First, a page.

First patient cured of rare blood disorder

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Using a technique that avoids the use of high-dose chemotherapy and radiation in preparation for a stem cell transplant, physicians at the University of Illinois Hospital & Health Sciences System have documented the first cure of an adult patient with congenital dyserythropoietic anemia. CDA is a rare blood disorder in which the body does not produce enough red blood cells, causing progressive organ damage and early death.

The transplant technique is unique, because it allows a donor’s cells to gradually take over a patient’s bone marrow without using toxic agents to eliminate a patient’s cells prior to the transplant.

Dr. Damiano Rondelli, the Michael Reese Professor of Hematology at the University of Illinois at Chicago, says the protocol can be used even in patients with a long history of disease and some organ damage because of the minimal use of chemotherapy.

“For many adult patients with a blood disorder, treatment options have been limited because they are often not sick enough to qualify for a risky procedure, or they are too sick to tolerate the toxic drugs used alongside a standard transplant,” said Rondelli, who is also division chief of hematology and oncology and director of the stem cell transplant program at UI Health.

“This procedure gives some adults the option of a stem cell transplant which was not previously available.”

For more than 30 years, Northbrook, Illinois, resident David Levy’s only course of treatment for CDA was regular blood transfusions to ensure his organs and tissues received enough oxygen. Levy was 24 when the pain became so severe he had to withdraw from graduate school.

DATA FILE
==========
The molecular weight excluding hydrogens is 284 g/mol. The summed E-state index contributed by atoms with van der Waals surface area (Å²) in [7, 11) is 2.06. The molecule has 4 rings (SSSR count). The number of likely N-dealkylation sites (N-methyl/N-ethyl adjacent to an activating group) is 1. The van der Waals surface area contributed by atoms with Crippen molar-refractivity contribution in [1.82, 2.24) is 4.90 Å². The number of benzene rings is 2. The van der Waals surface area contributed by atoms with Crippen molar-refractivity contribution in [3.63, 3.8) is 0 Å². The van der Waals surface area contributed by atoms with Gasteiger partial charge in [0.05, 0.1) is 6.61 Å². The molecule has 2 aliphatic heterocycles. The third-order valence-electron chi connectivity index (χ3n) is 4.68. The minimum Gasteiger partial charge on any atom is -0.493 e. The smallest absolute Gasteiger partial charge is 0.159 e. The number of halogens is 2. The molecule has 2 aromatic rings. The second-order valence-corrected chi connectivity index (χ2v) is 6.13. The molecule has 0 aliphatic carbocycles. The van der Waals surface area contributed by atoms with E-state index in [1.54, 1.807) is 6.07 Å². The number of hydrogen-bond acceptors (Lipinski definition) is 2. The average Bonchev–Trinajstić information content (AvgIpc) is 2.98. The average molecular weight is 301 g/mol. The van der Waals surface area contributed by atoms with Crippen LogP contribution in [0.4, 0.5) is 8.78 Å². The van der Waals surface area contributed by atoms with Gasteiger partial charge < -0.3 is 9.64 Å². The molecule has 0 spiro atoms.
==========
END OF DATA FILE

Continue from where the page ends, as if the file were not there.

“I spent the following years doing nothing — no work, no school, no social contact — because all I could focus on was managing my pain and getting my health back on track,” Levy said.

By age 32, Levy required transfusions every two to three weeks; had lost his spleen; had an enlarged liver; and was suffering severely from fatigue, heart palpitations and iron poisoning, a side effect of regular blood transfusions.

“It was bad,” Levy said. “I had been through enough pain. I was angry and depressed, and I wanted a cure. That’s why I started emailing Dr. Rondelli.”

Rondelli says that because of Levy’s range of illnesses and inability to tolerate chemotherapy and radiation, several institutions had denied him the possibility of a stem cell transplant. UI Health’s advances in curing sickle cell patients opened up a new possibility. Rondelli performed Levy’s transplant in 2014.

“The transplant was hard, and I had some complications, but I am back to normal now,” said Levy, now 35. “I still have some pain and some lingering issues from the years my condition was not properly managed, but I can be independent now. That is the most important thing to me.”

Levy is finishing his doctorate in psychology and running group therapy sessions at a behavioral health hospital.

Rondelli says the potential of this approach to stem cell transplantation is very promising.

“The use of this transplant protocol may represent a safe therapeutic strategy to treat adult patients with many types of congenital anemias — perhaps the only possible cure,” Rondelli said.

This case report is published in a letter to the editor in the journal Bone Marrow Transplantation.

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